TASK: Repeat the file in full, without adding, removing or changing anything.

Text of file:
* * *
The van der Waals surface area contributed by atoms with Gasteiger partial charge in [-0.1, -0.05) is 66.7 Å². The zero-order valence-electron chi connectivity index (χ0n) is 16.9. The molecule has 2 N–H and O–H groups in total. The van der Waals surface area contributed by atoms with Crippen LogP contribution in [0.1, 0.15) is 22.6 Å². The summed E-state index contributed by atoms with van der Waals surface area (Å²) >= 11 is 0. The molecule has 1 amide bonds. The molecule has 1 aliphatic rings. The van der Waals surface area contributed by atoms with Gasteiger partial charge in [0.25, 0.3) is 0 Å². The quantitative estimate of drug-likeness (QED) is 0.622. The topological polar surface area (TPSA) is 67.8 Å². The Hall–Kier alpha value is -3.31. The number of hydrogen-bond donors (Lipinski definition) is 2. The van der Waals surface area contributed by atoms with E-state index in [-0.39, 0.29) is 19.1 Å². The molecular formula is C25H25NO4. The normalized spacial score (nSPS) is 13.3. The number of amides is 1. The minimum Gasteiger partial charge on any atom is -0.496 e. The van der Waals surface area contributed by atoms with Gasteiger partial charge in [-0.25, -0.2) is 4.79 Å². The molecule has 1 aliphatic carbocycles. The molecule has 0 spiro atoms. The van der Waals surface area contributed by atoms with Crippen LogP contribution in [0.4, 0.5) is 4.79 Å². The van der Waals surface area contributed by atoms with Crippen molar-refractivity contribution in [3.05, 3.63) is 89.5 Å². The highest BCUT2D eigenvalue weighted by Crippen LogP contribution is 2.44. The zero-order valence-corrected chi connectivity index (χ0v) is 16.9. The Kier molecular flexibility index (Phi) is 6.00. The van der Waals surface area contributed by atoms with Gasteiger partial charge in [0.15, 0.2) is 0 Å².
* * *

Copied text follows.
The van der Waals surface area contributed by atoms with Gasteiger partial charge in [-0.1, -0.05) is 66.7 Å². The zero-order valence-electron chi connectivity index (χ0n) is 16.9. The molecule has 2 N–H and O–H groups in total. The van der Waals surface area contributed by atoms with Crippen LogP contribution in [0.1, 0.15) is 22.6 Å². The summed E-state index contributed by atoms with van der Waals surface area (Å²) >= 11 is 0. The molecule has 1 amide bonds. The molecule has 1 aliphatic rings. The van der Waals surface area contributed by atoms with Gasteiger partial charge in [0.25, 0.3) is 0 Å². The quantitative estimate of drug-likeness (QED) is 0.622. The topological polar surface area (TPSA) is 67.8 Å². The Hall–Kier alpha value is -3.31. The number of hydrogen-bond donors (Lipinski definition) is 2. The van der Waals surface area contributed by atoms with E-state index in [-0.39, 0.29) is 19.1 Å². The molecular formula is C25H25NO4. The normalized spacial score (nSPS) is 13.3. The number of amides is 1. The minimum Gasteiger partial charge on any atom is -0.496 e. The van der Waals surface area contributed by atoms with Gasteiger partial charge in [-0.25, -0.2) is 4.79 Å². The molecule has 1 aliphatic carbocycles. The molecule has 0 spiro atoms. The van der Waals surface area contributed by atoms with Crippen LogP contribution in [0.4, 0.5) is 4.79 Å². The van der Waals surface area contributed by atoms with Crippen molar-refractivity contribution in [3.05, 3.63) is 89.5 Å². The highest BCUT2D eigenvalue weighted by Crippen LogP contribution is 2.44. The zero-order valence-corrected chi connectivity index (χ0v) is 16.9. The Kier molecular flexibility index (Phi) is 6.00. The van der Waals surface area contributed by atoms with Gasteiger partial charge in [0.15, 0.2) is 0 Å².